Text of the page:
Hypothyroidism

Discussion in 'DoDMERB' started by EchoSierra, Jul 3, 2014.

  1. EchoSierra

    EchoSierra Member

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    I've heard from unofficial sources that hypothyroidism, so long as it's mild and medicated (which mine is) is not a disqualifier for the USAFA medical. Is this true, and if so, can anybody tell me what 'mild' means in less fuzzy terms?

    Thanks so much!
     
  2. Pima

    Pima Parent

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    Are you asking DQ or waiver? Two different issues. DoDMERB has a specific set of regs set in paper for Q/DQ. Waivers are given by the commissioning source, I.e AFA/AFROTC/OCS.

    I am not DoDMERB qualified, but there is a red flag in your statement....MEDICATED.

    What happens if you run out of meds? Is there a ticking clock on how long you can go before life is no longer the same without the meds, and what are the medical issues after that time has passed?

    Getting a DQ and not waived may seem personal, but really isn't. It is about how your medical conditions impacts those that serve with you. Can you be deployed to the Green Zone or the sandbox, how about Kuang Ju, a podunk base in Korea with limited medical facilities? Or will they have to send someone else in your stead?

    Are you ineligible to do every job in that branch? I.E. I know you are looking at the AFA, is flying now a total no-go? Add that to the fact as a chair flier you can't go to remote bases, because of the meds, waivers look less likely.

    I would ask this question on the DoDMERB help desk.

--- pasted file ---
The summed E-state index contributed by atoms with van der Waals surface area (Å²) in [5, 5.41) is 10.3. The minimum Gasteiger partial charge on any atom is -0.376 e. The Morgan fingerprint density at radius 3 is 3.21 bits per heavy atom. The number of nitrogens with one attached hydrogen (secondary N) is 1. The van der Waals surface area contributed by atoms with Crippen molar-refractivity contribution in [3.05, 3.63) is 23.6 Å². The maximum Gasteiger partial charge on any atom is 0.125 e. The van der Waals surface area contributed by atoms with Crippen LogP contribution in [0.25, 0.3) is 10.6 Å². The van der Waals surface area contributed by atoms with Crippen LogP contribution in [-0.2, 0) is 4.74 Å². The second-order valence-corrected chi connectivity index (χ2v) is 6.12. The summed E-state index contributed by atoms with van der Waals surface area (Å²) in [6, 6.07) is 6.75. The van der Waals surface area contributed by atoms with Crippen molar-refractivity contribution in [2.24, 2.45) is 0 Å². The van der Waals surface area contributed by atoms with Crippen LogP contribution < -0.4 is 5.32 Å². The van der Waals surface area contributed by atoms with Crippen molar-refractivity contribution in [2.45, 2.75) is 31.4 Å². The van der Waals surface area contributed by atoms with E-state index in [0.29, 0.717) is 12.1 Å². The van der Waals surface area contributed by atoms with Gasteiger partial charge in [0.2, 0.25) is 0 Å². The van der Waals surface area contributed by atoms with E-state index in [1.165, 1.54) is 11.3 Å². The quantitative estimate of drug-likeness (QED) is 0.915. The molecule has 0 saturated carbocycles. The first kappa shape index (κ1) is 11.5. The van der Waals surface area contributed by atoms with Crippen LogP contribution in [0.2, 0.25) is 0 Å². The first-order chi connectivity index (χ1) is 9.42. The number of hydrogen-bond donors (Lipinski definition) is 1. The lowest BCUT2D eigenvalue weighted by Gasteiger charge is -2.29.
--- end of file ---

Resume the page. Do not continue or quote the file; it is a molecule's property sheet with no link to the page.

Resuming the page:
As far as mild, my guess is the prescription level is going to be the factor between DQ and Q. I also will remind you that if you want to fly, this exam actually gets you eligible to serve in the AF. To fly you will need an FC1 physical which is an FAA level exam. AFROTC cadets are flown to Wright Pat AFB for 3 days to perform this physical. It includes everything from wisdom teeth xrays to EKGs.
    ~~~~ Just saying if that is your career goal start looking deeper into the condition past the AFA DoDMERB.
     
  3. EchoSierra

    EchoSierra Member

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    The mediaction is a very light synthesized thyroid horomone. I can go off of it for the rest of my life if I so choose and suffer no serious side effects, but when I take it I am more alert and my sleep cycle works better. My metabolism becomes a tad slower when I get off of it, but not much. It boosts my immune system as well. Basically, without it I would be a little tired, gain maybe five pounds, and get sick a couple of times a year. Is that serious enough to DQ me for anything like longterm deployments?
     
  4. Pima

    Pima Parent

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    First let me stress do not think of going off it no matter what any poster says. I repeat do not heal thyself for a flipping AFA appointment or an AFROTC scholarship.

    Now for why it is always case by case.

    To you you can go off of it and gain a few lbs, be a little tired, and get some more colds. To the medical world they are looking at the damage it would cause to your organs, be it short tern or long term if you for whatever reason are not on the meds.

    They are probably, key word probably going to look at the dosage. Just guessing, but I see it like eyes. There is a level that they deem as Q and one that is deemed DQ.